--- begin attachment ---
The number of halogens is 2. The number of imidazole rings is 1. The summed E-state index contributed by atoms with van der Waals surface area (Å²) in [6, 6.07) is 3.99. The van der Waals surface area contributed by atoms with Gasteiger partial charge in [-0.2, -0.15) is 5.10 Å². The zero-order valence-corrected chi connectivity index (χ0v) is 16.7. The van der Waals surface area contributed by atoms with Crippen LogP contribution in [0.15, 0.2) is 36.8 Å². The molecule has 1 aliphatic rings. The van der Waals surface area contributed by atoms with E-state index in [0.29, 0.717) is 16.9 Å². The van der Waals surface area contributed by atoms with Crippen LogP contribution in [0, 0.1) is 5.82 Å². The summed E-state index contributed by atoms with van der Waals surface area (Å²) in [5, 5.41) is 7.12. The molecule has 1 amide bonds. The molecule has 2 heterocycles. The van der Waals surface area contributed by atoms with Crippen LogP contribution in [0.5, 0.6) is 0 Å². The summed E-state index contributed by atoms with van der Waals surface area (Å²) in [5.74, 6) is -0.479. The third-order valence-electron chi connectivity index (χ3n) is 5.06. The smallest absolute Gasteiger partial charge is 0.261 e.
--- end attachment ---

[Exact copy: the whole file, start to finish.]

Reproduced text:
The number of halogens is 2. The number of imidazole rings is 1. The summed E-state index contributed by atoms with van der Waals surface area (Å²) in [6, 6.07) is 3.99. The van der Waals surface area contributed by atoms with Gasteiger partial charge in [-0.2, -0.15) is 5.10 Å². The zero-order valence-corrected chi connectivity index (χ0v) is 16.7. The van der Waals surface area contributed by atoms with Crippen LogP contribution in [0.15, 0.2) is 36.8 Å². The molecule has 1 aliphatic rings. The van der Waals surface area contributed by atoms with E-state index in [0.29, 0.717) is 16.9 Å². The van der Waals surface area contributed by atoms with Crippen LogP contribution in [0, 0.1) is 5.82 Å². The summed E-state index contributed by atoms with van der Waals surface area (Å²) in [5, 5.41) is 7.12. The molecule has 1 amide bonds. The molecule has 2 heterocycles. The van der Waals surface area contributed by atoms with Crippen LogP contribution in [0.5, 0.6) is 0 Å². The summed E-state index contributed by atoms with van der Waals surface area (Å²) in [5.74, 6) is -0.479. The third-order valence-electron chi connectivity index (χ3n) is 5.06. The smallest absolute Gasteiger partial charge is 0.261 e.